Even so…

He could have been dead − deprived of his blood and left out in the fields for the ravenous vultures like the victims rumored to be killed by the bloodthirsty creatures − but for better or worse, he was alive despite being burdened with fatigue and vertigo only God knew when would cease. That aside, what troubled him was a burning question: Why wasn’t him dead now? Was it simple carelessness that had made the beast overlook the state of his victim? Unlikely. If rumors turned out to be truth, which they were, then no-one had lived to tell the tale, all rigid cadavers dead for hours before they were found. Those monsters were ruthless as they were conscientious, which had no doubt played the key in their discretion until now. A swift, effortless twist of those steely hands or a simple choke and the Count’s son wouldn’t be on this earth to contemplate his survivor, so why the beast had not only spared Tristan’s life, despite logic, but also carried him back to his room? He couldn’t imagined the castle servants having discovered their injured and left-for-dead young lord without a ruckus to alert his lord father.

Although Tristan never thought himself a foolish man, quite the contrary in fact, he couldn’t fathom the motive yet.

There was another that added to his confusion. As his mind regained more of the missing fragments, the sense of familiarity also grew stronger while it had been vague before. The arms that had eradicated any shred of his resistance, Tristan believed he had tasted a fraction of their might in countless parrying matches. He had suspected their owner holding back the whole time, minding not to crush his ego perhaps, and now his suspicion was confirmed. If it was swordsmanship, Tristan was confident that he wasn’t inferior to anyone, yet in terms of raw strength and endurance, he was clearly no match. Last night had proven it.

Arms aside, it was the voice that gave him a true daunting sensation. True it was hoarse, bordering on inhuman, but the timbre, the thick, sort of outlandish accent, those weren’t easily masked by the rawness in the voice. To the ears hearing it almost on daily basis, it was even harder to conceal the identity of the speaker.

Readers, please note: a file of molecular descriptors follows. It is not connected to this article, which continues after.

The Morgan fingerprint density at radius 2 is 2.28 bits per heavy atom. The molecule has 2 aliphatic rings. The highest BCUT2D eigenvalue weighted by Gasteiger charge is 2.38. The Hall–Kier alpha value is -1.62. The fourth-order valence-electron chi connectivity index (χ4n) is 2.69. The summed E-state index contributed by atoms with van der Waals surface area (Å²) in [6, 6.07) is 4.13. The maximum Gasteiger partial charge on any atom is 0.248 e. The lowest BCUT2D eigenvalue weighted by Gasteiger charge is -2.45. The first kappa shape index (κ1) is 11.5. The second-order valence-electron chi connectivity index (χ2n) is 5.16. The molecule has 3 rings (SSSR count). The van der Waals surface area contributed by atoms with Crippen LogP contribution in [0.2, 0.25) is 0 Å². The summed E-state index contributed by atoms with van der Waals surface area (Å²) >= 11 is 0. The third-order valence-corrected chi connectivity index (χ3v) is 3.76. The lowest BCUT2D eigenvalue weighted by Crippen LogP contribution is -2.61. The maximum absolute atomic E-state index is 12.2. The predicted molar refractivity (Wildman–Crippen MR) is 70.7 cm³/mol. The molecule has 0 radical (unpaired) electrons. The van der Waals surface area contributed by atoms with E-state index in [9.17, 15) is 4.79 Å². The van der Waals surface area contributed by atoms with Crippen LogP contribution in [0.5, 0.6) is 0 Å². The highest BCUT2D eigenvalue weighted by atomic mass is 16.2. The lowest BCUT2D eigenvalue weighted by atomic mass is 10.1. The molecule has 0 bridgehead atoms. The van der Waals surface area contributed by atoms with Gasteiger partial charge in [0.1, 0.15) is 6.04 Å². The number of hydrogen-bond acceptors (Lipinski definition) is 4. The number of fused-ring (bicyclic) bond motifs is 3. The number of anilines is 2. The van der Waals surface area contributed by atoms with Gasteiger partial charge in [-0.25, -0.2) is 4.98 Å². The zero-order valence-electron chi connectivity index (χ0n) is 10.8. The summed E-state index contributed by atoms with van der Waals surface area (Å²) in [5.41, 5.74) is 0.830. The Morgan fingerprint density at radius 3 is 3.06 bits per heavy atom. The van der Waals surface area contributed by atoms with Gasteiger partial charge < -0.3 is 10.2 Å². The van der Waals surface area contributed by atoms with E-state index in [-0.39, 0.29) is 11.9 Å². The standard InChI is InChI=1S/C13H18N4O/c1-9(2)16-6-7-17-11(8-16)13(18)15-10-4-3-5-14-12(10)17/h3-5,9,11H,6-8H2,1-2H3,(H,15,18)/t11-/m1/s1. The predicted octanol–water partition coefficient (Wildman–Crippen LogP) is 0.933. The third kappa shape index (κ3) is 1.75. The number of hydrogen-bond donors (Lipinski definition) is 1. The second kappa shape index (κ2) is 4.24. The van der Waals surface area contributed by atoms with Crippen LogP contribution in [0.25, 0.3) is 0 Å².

Not to mention the hearer was especially keen on voice recognition.

To learn that the monsters were living and breathing right under his roof, being wined and dined at his table every day… such notion gave him a bone-chilling thrill. They may have spared him so as not to cause a ruckus and get themselves exposed; still, if push came to shove, who dared guarantee they would not lash out and massacre the whole castle? With their superior in strength, even numbers weren’t in the humans’ favor.

As the holder of this secret, he had to tread very carefully.

There were knockings on his door, followed by Aurora’s sweet voice. “Oh Tristan, wake up you lazy bones. Don’t you want to be late and upset Father?”

All the jumbled thoughts and blood-loss-induced sickness had diverted Tristan from today’s schedule − a hawk-hunting with his lord father, which, Tristan admitted, was the last thing he wanted at the moment.

He pulled the collar high and tight, checked whether it safely covered the marks before going to open the door.

Seeing her vibrant with energy hit him with a pang of guilt. For all the time he had wasted pondering his attacker’s intention after awaken, he should have sprung out of this room and checked for her well-being first thing.

“I might have overslept a little,” Tristan explained.

“For goodness’s sake, brother,” Aurora gasped. “You look ghastly pale. Are you feeling unwell?” She laid the back of her hand against his forehead, the same gesture her brother often used to check her temperature. “And you’re really cold, too. You must be ill.”

“I probably caught a cold during the night,” he lied through his teeth. “Careless me. You go down first. I’ll change and be there shortly.”

“No!” Aurora protested, pushing him back with the strength of her petit body until they reached the bed. Amused by her, Tristan allowed himself to be forced to sit down.

To tell the truth, standing made he feel dizzy. He didn’t want to throw up in front of his little sister.

“You will stay in bed and rest,” she ordered with her hands on her hip, her trademark pushy little lady’s stance. “I cannot have you riding all day long in this condition. You’ll fall off the horse in any minute.”

That might very well be true, Tristan thought.

“Father and his ceaseless boring hunting. He won’t chastise you for missing one of those due to illness. Besides the Count du Guise’s sons will have all his attention occupied.”

The monster siblings. Tristan’s heart sank upon their mention. Could he trust them not to harm his father in broad daylight and the presence of many?

“Rest, dear brother,” Aurora said, gently pulling the blanket to his chest. “I’ll come back with breakfast. Your favorite.”

He nodded and closed his eyes in a pretense of sleep.

Thus Tristan spent the day in his bed resting for an illness he didn’t contract, with Aurora within arm’s reach to aid him with every big and small task he could otherwise perform on his own. The sight of Aurora busying herself like a fussy mother hen was his only source of amusement. She seemed excited being able to take care of him for the first time, her brother who was usually the one to care for her when she got sick. She even canceled Rebekah’s date for a picnic by the lake to be at his side.

He would tell her to go and have fun with her new friend if it wasn’t Rebekah du Guise. He had better not allow Aurora to come too close to them.

To Tristan’s confusion, at the end of the day, he received a surprise from Elijah du Guise, who had heard of the Count’s son’s illness and sent his best catch in his sincerest wish for his quick recovery. It turned out to be a full-grown stag that was sent to the chef to be processed into sumptuous dishes.

Looking at the pair of impressive antlers mounted on the wall of his room, Tristan honestly didn’t know what to make of Elijah’s intention.

To be continued